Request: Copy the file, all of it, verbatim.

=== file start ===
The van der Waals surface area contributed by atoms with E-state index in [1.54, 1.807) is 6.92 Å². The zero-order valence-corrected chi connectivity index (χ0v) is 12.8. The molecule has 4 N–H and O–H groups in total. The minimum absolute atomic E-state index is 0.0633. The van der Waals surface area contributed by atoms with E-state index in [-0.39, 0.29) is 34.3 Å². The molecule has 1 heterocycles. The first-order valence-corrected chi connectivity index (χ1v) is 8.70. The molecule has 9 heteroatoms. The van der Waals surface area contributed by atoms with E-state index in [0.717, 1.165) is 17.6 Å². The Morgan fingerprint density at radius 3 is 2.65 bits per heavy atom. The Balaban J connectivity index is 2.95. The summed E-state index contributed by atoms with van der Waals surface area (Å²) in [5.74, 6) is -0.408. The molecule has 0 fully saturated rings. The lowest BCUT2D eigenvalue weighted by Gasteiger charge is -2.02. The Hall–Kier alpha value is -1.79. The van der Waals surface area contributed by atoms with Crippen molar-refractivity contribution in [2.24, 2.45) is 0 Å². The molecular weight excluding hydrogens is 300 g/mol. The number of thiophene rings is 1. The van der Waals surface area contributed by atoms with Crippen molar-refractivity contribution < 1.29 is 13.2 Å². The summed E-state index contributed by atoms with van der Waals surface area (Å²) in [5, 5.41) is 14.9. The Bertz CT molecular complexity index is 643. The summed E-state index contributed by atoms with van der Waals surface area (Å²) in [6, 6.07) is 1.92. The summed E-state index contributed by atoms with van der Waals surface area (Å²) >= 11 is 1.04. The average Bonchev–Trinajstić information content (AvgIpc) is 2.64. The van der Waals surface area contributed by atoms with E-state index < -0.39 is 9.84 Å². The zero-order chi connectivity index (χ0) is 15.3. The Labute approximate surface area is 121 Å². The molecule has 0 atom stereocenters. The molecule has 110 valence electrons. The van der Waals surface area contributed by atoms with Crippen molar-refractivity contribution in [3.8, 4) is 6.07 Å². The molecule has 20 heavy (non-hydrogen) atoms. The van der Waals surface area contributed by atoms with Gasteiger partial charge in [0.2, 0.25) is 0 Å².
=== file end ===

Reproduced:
The van der Waals surface area contributed by atoms with E-state index in [1.54, 1.807) is 6.92 Å². The zero-order valence-corrected chi connectivity index (χ0v) is 12.8. The molecule has 4 N–H and O–H groups in total. The minimum absolute atomic E-state index is 0.0633. The van der Waals surface area contributed by atoms with E-state index in [-0.39, 0.29) is 34.3 Å². The molecule has 1 heterocycles. The first-order valence-corrected chi connectivity index (χ1v) is 8.70. The molecule has 9 heteroatoms. The van der Waals surface area contributed by atoms with E-state index in [0.717, 1.165) is 17.6 Å². The Morgan fingerprint density at radius 3 is 2.65 bits per heavy atom. The Balaban J connectivity index is 2.95. The summed E-state index contributed by atoms with van der Waals surface area (Å²) in [5.74, 6) is -0.408. The molecule has 0 fully saturated rings. The lowest BCUT2D eigenvalue weighted by Gasteiger charge is -2.02. The Hall–Kier alpha value is -1.79. The van der Waals surface area contributed by atoms with Crippen molar-refractivity contribution in [2.24, 2.45) is 0 Å². The molecular weight excluding hydrogens is 300 g/mol. The number of thiophene rings is 1. The van der Waals surface area contributed by atoms with Crippen molar-refractivity contribution < 1.29 is 13.2 Å². The summed E-state index contributed by atoms with van der Waals surface area (Å²) in [5, 5.41) is 14.9. The Bertz CT molecular complexity index is 643. The summed E-state index contributed by atoms with van der Waals surface area (Å²) in [6, 6.07) is 1.92. The summed E-state index contributed by atoms with van der Waals surface area (Å²) >= 11 is 1.04. The average Bonchev–Trinajstić information content (AvgIpc) is 2.64. The van der Waals surface area contributed by atoms with E-state index < -0.39 is 9.84 Å². The zero-order chi connectivity index (χ0) is 15.3. The Labute approximate surface area is 121 Å². The molecule has 0 atom stereocenters. The molecule has 110 valence electrons. The van der Waals surface area contributed by atoms with Crippen molar-refractivity contribution in [3.8, 4) is 6.07 Å². The molecule has 20 heavy (non-hydrogen) atoms. The van der Waals surface area contributed by atoms with Gasteiger partial charge in [0.2, 0.25) is 0 Å².